Kahlig scored 22 points to go along with eight rebounds and four assists. He scored 93 points in three tournament games, highlighted by a GLIAC-record 55 points in Saturday’s 104-74 semifinal win over Walsh, to break the tourney record of 84 set by UF’s Nathan Hyde in 2010.
“That was the shot of the night,” Ernst said. “He had two guys draped all over him, he was fading backwards and the ball almost hit the rafters and still went in. More importantly, we came down and got a stop.”
The Oilers led 13-11 on a 3-pointer by Heagen and went in front 16-15 when Kahlig nearly shook Jordan Chartier out of his sneakers dribbling to get open for a shot. Chartier fell to the floor and Kahlig hit the trey for the one-point lead.
Moments later, John Staley threw down a dunk as he soared into the lane and the Oilers led 18-15. Samsel’s trey extended the UF lead to 26-20 and Quaran Jones came off the bench to score six points late in the half as the Oilers went into halftime with a 39-36 advantage.
Kahlig scored seven straight points to start the second half, including three off free throws as he was fouled attempting a trey, pushing the UF lead to 47-36.
But the Huskies never backed down. They continued to hang around and overcame a 13-point deficit to make things interesting.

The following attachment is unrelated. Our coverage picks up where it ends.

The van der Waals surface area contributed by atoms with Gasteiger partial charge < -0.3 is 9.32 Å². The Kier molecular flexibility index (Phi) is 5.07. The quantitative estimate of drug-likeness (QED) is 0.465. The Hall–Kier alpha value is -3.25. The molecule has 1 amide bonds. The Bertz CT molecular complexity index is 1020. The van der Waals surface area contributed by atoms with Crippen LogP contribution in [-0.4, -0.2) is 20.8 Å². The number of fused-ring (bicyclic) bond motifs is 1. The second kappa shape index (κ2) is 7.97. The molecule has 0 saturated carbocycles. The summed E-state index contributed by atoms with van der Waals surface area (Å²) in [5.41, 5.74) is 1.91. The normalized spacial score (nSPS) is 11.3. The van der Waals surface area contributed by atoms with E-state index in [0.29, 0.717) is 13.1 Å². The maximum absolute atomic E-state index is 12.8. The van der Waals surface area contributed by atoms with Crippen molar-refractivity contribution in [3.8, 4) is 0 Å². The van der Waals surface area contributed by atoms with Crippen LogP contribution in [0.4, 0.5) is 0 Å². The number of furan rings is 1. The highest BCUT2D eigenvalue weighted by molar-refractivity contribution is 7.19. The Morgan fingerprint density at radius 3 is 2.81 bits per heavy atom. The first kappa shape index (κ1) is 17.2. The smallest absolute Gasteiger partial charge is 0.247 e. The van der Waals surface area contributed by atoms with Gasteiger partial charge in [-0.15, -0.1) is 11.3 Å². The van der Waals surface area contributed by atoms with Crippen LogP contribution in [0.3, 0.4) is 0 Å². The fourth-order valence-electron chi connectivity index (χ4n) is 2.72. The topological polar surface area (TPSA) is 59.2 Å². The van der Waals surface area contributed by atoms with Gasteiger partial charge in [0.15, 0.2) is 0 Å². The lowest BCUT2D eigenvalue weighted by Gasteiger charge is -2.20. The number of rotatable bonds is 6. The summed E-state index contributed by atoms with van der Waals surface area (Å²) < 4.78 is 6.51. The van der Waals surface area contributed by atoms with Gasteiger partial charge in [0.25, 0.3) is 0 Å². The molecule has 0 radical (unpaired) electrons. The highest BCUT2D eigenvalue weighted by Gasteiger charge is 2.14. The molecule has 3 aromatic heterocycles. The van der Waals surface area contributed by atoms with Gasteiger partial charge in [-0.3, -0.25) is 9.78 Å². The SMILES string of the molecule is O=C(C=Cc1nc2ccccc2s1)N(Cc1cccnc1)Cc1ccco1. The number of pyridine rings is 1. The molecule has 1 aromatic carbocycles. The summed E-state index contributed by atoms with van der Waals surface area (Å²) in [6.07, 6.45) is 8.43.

The Oilers, though, weren’t going to be denied.
“To win in front of our crowd means the world to us. It’s a memory I’ll have for a lifetime,” Heagen said. “We knew it would be a battle. It came down to who wanted it more. It’s a great accomplishment for our team.”
Heagen added 15 points and earned a spot on the all-tourney team as well. Dylan Kaufman finished with nine points and four assists and was also named to the all-tourney team.
The Oilers shot 52.2 percent (24 of 46) from the field. Armga finished with 26 points and Ben Stelzer added 14 for Tech, which shot 42.4 percent (25 of 59).
“I think I mixed up three defenses in the second half and it kept them off balance,” Ernst said. “Our 1-3-1 worked better than I thought it would. It frustrated them. That was big.”
MICHIGAN TECH (22-7)
Heller 0-0 0-0 0, Armga 11-24 2-2 26, Culy 3-5 0-0 8, Stelzer 5-13 0-0 14, Hecht 0-4 -0 0, Chartier 2-4 0-0 6, Gregory 0-0 0-0 0, Hawke 2-5 0-0 5, Stankowski 2-4 0-0 4. TOTALS: 25-59 2-2–63.
Heagen 6-11 1-2 15, Khalig 6-11 8-8 22, Frilling 1-3 1-2 3, Baity 1-4 0-1 2, Kaufman 2-4 3-4 9, Gardner 1-2 0-0 2, Samsel 1-2 1-2 4, Stle 2-2 0-0 4, Stern-Tucker 1-3 0-0 2, Jones 3-4 0-0 6. TOTALS: 24-46 14-19–69.
3-POINT GOALS: Michigan Tech 11-29 (Armga 2-7, Culy 2-4, Stelzer 4-10, Hecht 0-2, Chartier 2-4, Hawke 1-2); Findlay 7-20 (Heagen 2-5, Khalig 2-6, Baity 0-2, Kaufman 2-4, Gardner 0-1, Samsel 1-2).
REBOUNDS: Michigan Tech 33 (Armga 8, Culy 6); Findlay 28 (Kahlig 8, Heagen 7).
ASSISTS: Michigan Tech 12 (Armga 4); Findlay 15 (Kahlig 4, Kaufman 4).
STEALS: Michigan Tech 5 (Culy 2, Hecht 2); Findlay 8 (Samsel 2).
BLOCKS: Michigan Tech 0, Findlay 1.
TURNOVERS: Michigan Tech 9, Findlay 9.
TOTAL FOULS: Michigan Tech 14, Findlay 10.
FOULED OUT: None.
HALFTIME: Findlay, 39-36.